An Alarming Rate Of Alarming

, , , , , , | Learning | August 30, 2019

I am a resident assistant in a hall occupied almost entirely by freshmen; in essence, I am a poorly-paid babysitter. A few days into the fall semester, the fire alarm goes off at around 11:00 pm. I usher all the sleepy freshmen out of the building and across the street, and we wait for the firefighters to give us the all-clear.

Eventually, we are able to go back inside, but that’s not the end of it. We have to check the student ID of every. Single. Person. Mind you, 650 students live in this building, not counting overnight guests. It takes a long time, but it’s necessary to keep students safe and prevent strangers from entering the building. 

Finally, everyone is sorted and the RAs can go back to bed. I’ve just fallen into a blissful sleep when I am awakened again by the sound of a fire alarm. I look at my clock and see that it is 3:00 am. Grudgingly, I get out of bed and we do the same song and dance. It takes the firefighters less time to do this round, and we end up going to bed within the hour.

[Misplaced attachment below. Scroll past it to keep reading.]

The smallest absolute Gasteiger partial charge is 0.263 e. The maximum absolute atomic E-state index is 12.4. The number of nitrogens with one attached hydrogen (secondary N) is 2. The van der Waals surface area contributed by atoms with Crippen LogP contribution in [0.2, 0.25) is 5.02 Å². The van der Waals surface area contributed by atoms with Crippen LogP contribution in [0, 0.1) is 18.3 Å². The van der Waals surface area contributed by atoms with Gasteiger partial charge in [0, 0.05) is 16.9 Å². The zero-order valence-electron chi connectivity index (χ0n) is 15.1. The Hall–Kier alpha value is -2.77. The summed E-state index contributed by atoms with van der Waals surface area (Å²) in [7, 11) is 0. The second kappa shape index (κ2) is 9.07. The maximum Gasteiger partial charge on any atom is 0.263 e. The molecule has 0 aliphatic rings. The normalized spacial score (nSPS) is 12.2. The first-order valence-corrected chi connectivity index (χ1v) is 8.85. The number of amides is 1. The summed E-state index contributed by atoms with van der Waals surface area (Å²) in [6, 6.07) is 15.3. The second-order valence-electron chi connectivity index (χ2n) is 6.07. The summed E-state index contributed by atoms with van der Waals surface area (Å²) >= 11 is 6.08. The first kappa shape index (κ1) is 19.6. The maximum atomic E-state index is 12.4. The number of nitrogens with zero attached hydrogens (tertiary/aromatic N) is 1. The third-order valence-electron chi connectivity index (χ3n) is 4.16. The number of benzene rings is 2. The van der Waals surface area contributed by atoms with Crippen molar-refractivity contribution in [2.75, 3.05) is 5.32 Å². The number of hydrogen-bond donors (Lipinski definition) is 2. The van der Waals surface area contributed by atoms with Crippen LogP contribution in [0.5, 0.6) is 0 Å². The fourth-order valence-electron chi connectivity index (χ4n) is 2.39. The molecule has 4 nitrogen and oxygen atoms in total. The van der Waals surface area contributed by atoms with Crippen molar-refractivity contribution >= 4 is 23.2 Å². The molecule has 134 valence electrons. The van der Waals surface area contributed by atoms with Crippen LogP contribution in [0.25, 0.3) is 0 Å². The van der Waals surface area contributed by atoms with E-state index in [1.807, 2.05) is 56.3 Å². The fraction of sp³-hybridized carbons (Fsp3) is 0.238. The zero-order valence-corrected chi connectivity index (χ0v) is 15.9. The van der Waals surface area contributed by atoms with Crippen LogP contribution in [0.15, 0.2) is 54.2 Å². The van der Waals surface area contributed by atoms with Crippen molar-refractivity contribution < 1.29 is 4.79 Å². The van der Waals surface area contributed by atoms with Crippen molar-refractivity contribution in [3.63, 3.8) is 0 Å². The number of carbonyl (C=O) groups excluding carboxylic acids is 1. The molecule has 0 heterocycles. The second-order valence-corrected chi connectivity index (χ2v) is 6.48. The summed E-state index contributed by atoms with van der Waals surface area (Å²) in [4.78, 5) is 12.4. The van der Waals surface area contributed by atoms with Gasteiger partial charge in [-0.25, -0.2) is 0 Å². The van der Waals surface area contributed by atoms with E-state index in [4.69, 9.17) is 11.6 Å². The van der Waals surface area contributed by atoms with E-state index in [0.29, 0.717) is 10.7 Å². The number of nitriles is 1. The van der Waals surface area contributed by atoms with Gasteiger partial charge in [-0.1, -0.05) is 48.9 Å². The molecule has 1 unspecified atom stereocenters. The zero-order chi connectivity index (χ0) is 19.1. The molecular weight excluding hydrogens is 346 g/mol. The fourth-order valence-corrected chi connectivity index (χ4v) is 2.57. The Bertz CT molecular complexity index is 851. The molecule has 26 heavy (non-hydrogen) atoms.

I am appalled when, just before dawn, the fire alarm goes off again. I notice that far fewer people are outside than the previous two alarms, which I later learn is because many students elected to just stay in bed and endure the ear-splitting alarm — and make it that much harder for the rest of us, since we can’t get the all-clear until everyone has left the building. Finally, finally, we get back inside and I get a couple more hours of sleep before my 9:00 am class.

Later, I’m talking to my boss and discover the reason we had so many alarms in one night. There is a dining hall on the first floor of the building, and it was being renovated all summer. They had finally finished construction that week, but somehow messed up the wiring such that it repeatedly triggered the fire alarm. After the third alarm, they finally fixed it.

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